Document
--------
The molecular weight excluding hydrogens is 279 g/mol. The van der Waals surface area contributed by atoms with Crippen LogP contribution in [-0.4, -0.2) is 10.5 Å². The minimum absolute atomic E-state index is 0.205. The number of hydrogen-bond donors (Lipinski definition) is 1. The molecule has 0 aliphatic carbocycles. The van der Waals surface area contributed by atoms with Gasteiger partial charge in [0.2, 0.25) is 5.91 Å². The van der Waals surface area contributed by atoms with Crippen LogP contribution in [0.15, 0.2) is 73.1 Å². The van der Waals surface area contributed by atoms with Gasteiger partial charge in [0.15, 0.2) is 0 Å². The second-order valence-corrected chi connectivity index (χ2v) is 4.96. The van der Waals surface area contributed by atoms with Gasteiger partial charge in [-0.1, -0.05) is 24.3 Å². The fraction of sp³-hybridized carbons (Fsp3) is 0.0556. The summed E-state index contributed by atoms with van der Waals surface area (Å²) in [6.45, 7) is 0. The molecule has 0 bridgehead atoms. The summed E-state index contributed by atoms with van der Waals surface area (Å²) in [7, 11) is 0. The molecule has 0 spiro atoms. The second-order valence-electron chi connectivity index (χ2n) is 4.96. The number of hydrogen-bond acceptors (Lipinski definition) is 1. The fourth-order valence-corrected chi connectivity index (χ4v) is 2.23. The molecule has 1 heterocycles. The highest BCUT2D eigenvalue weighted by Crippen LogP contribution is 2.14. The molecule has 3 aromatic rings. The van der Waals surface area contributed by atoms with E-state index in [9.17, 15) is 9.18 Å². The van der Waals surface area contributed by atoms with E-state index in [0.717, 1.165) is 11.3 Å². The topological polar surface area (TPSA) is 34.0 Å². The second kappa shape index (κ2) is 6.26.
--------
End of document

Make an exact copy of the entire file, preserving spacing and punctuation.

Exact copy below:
The molecular weight excluding hydrogens is 279 g/mol. The van der Waals surface area contributed by atoms with Crippen LogP contribution in [-0.4, -0.2) is 10.5 Å². The minimum absolute atomic E-state index is 0.205. The number of hydrogen-bond donors (Lipinski definition) is 1. The molecule has 0 aliphatic carbocycles. The van der Waals surface area contributed by atoms with Gasteiger partial charge in [0.2, 0.25) is 5.91 Å². The van der Waals surface area contributed by atoms with Crippen LogP contribution in [0.15, 0.2) is 73.1 Å². The van der Waals surface area contributed by atoms with Gasteiger partial charge in [0.15, 0.2) is 0 Å². The second-order valence-corrected chi connectivity index (χ2v) is 4.96. The van der Waals surface area contributed by atoms with Gasteiger partial charge in [-0.1, -0.05) is 24.3 Å². The fraction of sp³-hybridized carbons (Fsp3) is 0.0556. The summed E-state index contributed by atoms with van der Waals surface area (Å²) in [6.45, 7) is 0. The molecule has 0 bridgehead atoms. The summed E-state index contributed by atoms with van der Waals surface area (Å²) in [7, 11) is 0. The molecule has 0 spiro atoms. The second-order valence-electron chi connectivity index (χ2n) is 4.96. The number of hydrogen-bond acceptors (Lipinski definition) is 1. The fourth-order valence-corrected chi connectivity index (χ4v) is 2.23. The molecule has 1 heterocycles. The highest BCUT2D eigenvalue weighted by Crippen LogP contribution is 2.14. The molecule has 3 aromatic rings. The van der Waals surface area contributed by atoms with E-state index in [9.17, 15) is 9.18 Å². The van der Waals surface area contributed by atoms with E-state index in [0.717, 1.165) is 11.3 Å². The topological polar surface area (TPSA) is 34.0 Å². The second kappa shape index (κ2) is 6.26.